The Warrior Trek
Iao Valley to Olowalu Valley
Eight miles, three thousand feet of elevation gain and a dream since the 80’s. That’ll only take a day, right? Karl has wanted to retrace the path the ancient Mauians took over West Maui Mountain since the 1980s. As dreams sometimes do, they badger in the corners of the mind until they are released, the body, mind and spirit forced to follow.
In January we hiked up Haleakala on Maui: sea to summit, and back to sea, in one day. This journey was thirty-seven miles and 10,100 feet of elevation gain (and loss) round trip…in one day. While “relaxing” on Maui after the Haleakala adventure, the West Maui Mountain dream awoken and would not go back to sleep.
And so began months of planning. Researching the internet, maps, satellite imagery, and any other bits of information we could find. Turns out, there really wasn’t much information on this trek, just one limited trip report, a couple of mentions of the trek….and a whole lot of warnings not to attempt it, to which of course, Karl replied “BAH!”
We flew to Maui to do what Karl had been calling the “Warrior Trek” based on the historical Battle of Kepaniwai in 1790 where the Maui warriors retreated from Iao Valley over the pass to Olowalu Valley and Lahaina.
We knew it was going to be a hard adventure with navigation challenges, steep jungle terrain, loose eroding slopes, and the unknown. It turned out to be harder than we anticipated and we used nearly every skill in our skill set to complete it successfully and safely.
We were dropped off at the lower gate of Iao Valley State Park at 5:30am Saturday Morning. It was nice to have the park to ourselves. After navigating up Iao Stream and a tributary we started up a ridge towards the pass. The further up the ridge we got, we realized the ridge ended up at a nearly sheer cliff face and traversing across didn’t look like an option either. So we rappelled down the ridge and went a different way up to the pass. The pass was a vegetated knife-edge ridge. In places there were “vegetation cornices” where the plants grew in such a way over the edge it might seem solid, but we could see air when looking down through the leaves. Deb was terrified. We had to traverse the ridge to a small sub-ridge it looked we could descend. Karl went first. Deb could see the plants shaking underneath him at times. We got to the sub-ridge and looked at the time. It was time to bivy for the night. Our spot was not flat, so we left our harnesses on and tied ourselves and packs to the trees. Karl stretched out between two trees with his pack as support. Deb curled into a ball and used a root as a pillow. During the night we heard a bird flying around that sounded like a tarp flapping in the wind.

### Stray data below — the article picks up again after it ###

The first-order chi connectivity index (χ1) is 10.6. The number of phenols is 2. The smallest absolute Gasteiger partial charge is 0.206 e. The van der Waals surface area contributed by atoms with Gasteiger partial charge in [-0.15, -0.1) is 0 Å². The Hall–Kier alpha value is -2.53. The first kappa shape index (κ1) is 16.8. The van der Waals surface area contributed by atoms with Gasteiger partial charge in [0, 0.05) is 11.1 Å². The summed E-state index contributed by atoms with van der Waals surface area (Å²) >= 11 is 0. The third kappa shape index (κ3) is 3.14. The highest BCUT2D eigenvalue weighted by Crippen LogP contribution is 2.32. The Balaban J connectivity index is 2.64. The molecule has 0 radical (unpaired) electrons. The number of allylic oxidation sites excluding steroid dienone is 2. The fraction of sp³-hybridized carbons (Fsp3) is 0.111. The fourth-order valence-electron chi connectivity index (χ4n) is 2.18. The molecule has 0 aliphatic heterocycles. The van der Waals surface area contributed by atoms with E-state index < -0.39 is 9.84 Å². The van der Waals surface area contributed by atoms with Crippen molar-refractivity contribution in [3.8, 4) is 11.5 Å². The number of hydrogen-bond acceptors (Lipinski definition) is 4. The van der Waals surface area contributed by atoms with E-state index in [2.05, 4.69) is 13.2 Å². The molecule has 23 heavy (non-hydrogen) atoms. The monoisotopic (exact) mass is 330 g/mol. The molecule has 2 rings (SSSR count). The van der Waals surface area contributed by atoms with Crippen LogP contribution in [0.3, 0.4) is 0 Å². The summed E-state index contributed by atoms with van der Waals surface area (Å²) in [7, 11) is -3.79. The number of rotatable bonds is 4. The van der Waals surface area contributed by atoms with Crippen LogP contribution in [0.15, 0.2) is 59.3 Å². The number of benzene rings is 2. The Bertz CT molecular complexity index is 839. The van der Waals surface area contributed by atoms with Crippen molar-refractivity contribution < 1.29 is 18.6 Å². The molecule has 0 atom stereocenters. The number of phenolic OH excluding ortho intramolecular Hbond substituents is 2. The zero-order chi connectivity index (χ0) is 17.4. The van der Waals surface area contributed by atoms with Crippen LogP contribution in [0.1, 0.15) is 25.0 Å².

Day 1: 13.5 hours and 5 miles (long hard day)
Day two… 6:30am
Morning came with a delightful accompaniment of birds, though it wasn’t fully appreciated. We decided we’d continue down this small sub-ridge to the Olowalu drainage and stream. Over 5 hours, we dropped 700’ via 50’ rappels. The vegetation was of the sort it impeded forward movement, but when we relied on it for strength, it would break. We felt it was safest to rappel rather than deal with the vegetation and eroding hillside. Once we got down to the drainage we celebrated, re-filled our water and ate a snack. We figured we’d just be walking out the stream and started fantasizing about the food we’d eat in Lahaina that afternoon. WRONG!
As we continued down Olowalu Stream we encountered obstacle after obstacle. Around every corner was a new unknown challenge. As we descended into the canyon we were aware of the clouds (is it raining up above that could cause a flash flood?), could we leave the canyon if the next waterfall is longer than our rope? Can we find a way around this waterfall that has no trees to use as an anchor for our rope?